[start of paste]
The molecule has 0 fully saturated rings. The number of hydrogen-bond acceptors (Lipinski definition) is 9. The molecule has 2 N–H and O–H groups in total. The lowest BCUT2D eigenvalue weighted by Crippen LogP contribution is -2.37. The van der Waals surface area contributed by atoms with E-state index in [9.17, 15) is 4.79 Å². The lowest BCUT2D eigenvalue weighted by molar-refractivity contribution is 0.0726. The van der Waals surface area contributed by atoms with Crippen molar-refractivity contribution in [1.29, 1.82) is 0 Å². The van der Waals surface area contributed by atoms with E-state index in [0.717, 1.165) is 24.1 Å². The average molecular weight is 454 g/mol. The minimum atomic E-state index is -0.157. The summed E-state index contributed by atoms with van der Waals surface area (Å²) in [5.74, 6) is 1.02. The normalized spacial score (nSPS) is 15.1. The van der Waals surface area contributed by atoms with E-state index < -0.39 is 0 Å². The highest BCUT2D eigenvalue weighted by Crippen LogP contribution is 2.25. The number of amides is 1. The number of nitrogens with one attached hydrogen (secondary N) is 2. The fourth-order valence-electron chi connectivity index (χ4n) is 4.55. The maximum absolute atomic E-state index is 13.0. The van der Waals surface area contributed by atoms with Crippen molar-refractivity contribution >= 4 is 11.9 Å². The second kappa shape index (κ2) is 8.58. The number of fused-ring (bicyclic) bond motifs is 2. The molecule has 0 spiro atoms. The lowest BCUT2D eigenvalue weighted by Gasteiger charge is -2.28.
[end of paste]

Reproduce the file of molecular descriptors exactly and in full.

The molecule has 0 fully saturated rings. The number of hydrogen-bond acceptors (Lipinski definition) is 9. The molecule has 2 N–H and O–H groups in total. The lowest BCUT2D eigenvalue weighted by Crippen LogP contribution is -2.37. The van der Waals surface area contributed by atoms with E-state index in [9.17, 15) is 4.79 Å². The lowest BCUT2D eigenvalue weighted by molar-refractivity contribution is 0.0726. The van der Waals surface area contributed by atoms with Crippen molar-refractivity contribution in [1.29, 1.82) is 0 Å². The van der Waals surface area contributed by atoms with E-state index in [0.717, 1.165) is 24.1 Å². The average molecular weight is 454 g/mol. The minimum atomic E-state index is -0.157. The summed E-state index contributed by atoms with van der Waals surface area (Å²) in [5.74, 6) is 1.02. The normalized spacial score (nSPS) is 15.1. The van der Waals surface area contributed by atoms with E-state index < -0.39 is 0 Å². The highest BCUT2D eigenvalue weighted by Crippen LogP contribution is 2.25. The number of amides is 1. The number of nitrogens with one attached hydrogen (secondary N) is 2. The fourth-order valence-electron chi connectivity index (χ4n) is 4.55. The maximum absolute atomic E-state index is 13.0. The van der Waals surface area contributed by atoms with Crippen molar-refractivity contribution >= 4 is 11.9 Å². The second kappa shape index (κ2) is 8.58. The number of fused-ring (bicyclic) bond motifs is 2. The molecule has 0 spiro atoms. The lowest BCUT2D eigenvalue weighted by Gasteiger charge is -2.28.